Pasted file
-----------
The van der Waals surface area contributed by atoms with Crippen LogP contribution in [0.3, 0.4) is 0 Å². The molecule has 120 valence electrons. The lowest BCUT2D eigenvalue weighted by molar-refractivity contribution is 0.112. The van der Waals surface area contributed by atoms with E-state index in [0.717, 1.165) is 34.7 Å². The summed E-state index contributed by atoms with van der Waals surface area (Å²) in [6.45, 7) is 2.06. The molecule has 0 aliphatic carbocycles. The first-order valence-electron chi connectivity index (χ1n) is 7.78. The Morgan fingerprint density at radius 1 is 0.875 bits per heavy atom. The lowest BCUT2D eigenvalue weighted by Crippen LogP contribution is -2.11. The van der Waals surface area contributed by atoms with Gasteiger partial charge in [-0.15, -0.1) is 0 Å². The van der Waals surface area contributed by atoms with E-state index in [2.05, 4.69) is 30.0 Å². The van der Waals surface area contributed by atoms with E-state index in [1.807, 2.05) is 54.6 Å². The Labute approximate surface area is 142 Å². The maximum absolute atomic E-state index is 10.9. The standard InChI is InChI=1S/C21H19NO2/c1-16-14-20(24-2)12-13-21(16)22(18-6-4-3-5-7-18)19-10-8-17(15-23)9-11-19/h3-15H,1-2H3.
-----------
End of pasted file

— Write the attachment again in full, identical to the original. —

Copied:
The van der Waals surface area contributed by atoms with Crippen LogP contribution in [0.3, 0.4) is 0 Å². The molecule has 120 valence electrons. The lowest BCUT2D eigenvalue weighted by molar-refractivity contribution is 0.112. The van der Waals surface area contributed by atoms with E-state index in [0.717, 1.165) is 34.7 Å². The summed E-state index contributed by atoms with van der Waals surface area (Å²) in [6.45, 7) is 2.06. The molecule has 0 aliphatic carbocycles. The first-order valence-electron chi connectivity index (χ1n) is 7.78. The Morgan fingerprint density at radius 1 is 0.875 bits per heavy atom. The lowest BCUT2D eigenvalue weighted by Crippen LogP contribution is -2.11. The van der Waals surface area contributed by atoms with Gasteiger partial charge in [-0.15, -0.1) is 0 Å². The van der Waals surface area contributed by atoms with E-state index in [2.05, 4.69) is 30.0 Å². The van der Waals surface area contributed by atoms with E-state index in [1.807, 2.05) is 54.6 Å². The Labute approximate surface area is 142 Å². The maximum absolute atomic E-state index is 10.9. The standard InChI is InChI=1S/C21H19NO2/c1-16-14-20(24-2)12-13-21(16)22(18-6-4-3-5-7-18)19-10-8-17(15-23)9-11-19/h3-15H,1-2H3.